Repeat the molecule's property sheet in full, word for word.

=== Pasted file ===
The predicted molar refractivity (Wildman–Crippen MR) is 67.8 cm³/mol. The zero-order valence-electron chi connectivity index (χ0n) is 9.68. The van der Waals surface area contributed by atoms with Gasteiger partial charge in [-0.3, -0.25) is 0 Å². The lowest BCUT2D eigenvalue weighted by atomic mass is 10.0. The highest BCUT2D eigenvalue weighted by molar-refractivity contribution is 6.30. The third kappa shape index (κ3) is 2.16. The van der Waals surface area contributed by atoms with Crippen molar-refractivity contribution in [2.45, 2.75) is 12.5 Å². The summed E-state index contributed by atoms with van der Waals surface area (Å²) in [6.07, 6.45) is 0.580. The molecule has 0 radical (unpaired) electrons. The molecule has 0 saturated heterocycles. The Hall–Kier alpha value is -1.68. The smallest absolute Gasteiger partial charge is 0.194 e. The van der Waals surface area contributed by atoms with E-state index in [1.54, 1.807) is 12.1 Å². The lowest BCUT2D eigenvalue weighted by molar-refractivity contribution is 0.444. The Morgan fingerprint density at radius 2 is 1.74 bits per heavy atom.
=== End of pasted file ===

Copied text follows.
The predicted molar refractivity (Wildman–Crippen MR) is 67.8 cm³/mol. The zero-order valence-electron chi connectivity index (χ0n) is 9.68. The van der Waals surface area contributed by atoms with Gasteiger partial charge in [-0.3, -0.25) is 0 Å². The lowest BCUT2D eigenvalue weighted by atomic mass is 10.0. The highest BCUT2D eigenvalue weighted by molar-refractivity contribution is 6.30. The third kappa shape index (κ3) is 2.16. The van der Waals surface area contributed by atoms with Crippen molar-refractivity contribution in [2.45, 2.75) is 12.5 Å². The summed E-state index contributed by atoms with van der Waals surface area (Å²) in [6.07, 6.45) is 0.580. The molecule has 0 radical (unpaired) electrons. The molecule has 0 saturated heterocycles. The Hall–Kier alpha value is -1.68. The smallest absolute Gasteiger partial charge is 0.194 e. The van der Waals surface area contributed by atoms with E-state index in [1.54, 1.807) is 12.1 Å². The lowest BCUT2D eigenvalue weighted by molar-refractivity contribution is 0.444. The Morgan fingerprint density at radius 2 is 1.74 bits per heavy atom.